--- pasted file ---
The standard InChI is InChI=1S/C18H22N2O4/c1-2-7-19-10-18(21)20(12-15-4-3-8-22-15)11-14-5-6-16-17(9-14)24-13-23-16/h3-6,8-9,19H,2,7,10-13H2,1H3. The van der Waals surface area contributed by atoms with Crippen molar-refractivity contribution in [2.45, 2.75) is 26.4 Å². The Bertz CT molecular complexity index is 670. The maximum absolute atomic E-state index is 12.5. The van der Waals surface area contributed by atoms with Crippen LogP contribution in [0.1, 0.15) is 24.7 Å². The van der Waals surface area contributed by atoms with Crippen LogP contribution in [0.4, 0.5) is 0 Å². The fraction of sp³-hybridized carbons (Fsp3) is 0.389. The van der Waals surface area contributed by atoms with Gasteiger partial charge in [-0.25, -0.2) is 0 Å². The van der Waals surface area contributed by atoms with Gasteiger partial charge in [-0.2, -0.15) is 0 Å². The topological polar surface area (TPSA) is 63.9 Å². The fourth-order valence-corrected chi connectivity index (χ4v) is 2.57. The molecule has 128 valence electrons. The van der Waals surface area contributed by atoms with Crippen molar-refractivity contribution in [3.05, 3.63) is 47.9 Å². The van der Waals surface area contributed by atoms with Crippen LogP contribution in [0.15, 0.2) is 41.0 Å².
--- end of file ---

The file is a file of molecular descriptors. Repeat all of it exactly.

The standard InChI is InChI=1S/C18H22N2O4/c1-2-7-19-10-18(21)20(12-15-4-3-8-22-15)11-14-5-6-16-17(9-14)24-13-23-16/h3-6,8-9,19H,2,7,10-13H2,1H3. The van der Waals surface area contributed by atoms with Crippen molar-refractivity contribution in [2.45, 2.75) is 26.4 Å². The Bertz CT molecular complexity index is 670. The maximum absolute atomic E-state index is 12.5. The van der Waals surface area contributed by atoms with Crippen LogP contribution in [0.1, 0.15) is 24.7 Å². The van der Waals surface area contributed by atoms with Crippen LogP contribution in [0.4, 0.5) is 0 Å². The fraction of sp³-hybridized carbons (Fsp3) is 0.389. The van der Waals surface area contributed by atoms with Gasteiger partial charge in [-0.25, -0.2) is 0 Å². The van der Waals surface area contributed by atoms with Gasteiger partial charge in [-0.2, -0.15) is 0 Å². The topological polar surface area (TPSA) is 63.9 Å². The fourth-order valence-corrected chi connectivity index (χ4v) is 2.57. The molecule has 128 valence electrons. The van der Waals surface area contributed by atoms with Crippen molar-refractivity contribution in [3.05, 3.63) is 47.9 Å². The van der Waals surface area contributed by atoms with Crippen LogP contribution in [0.15, 0.2) is 41.0 Å².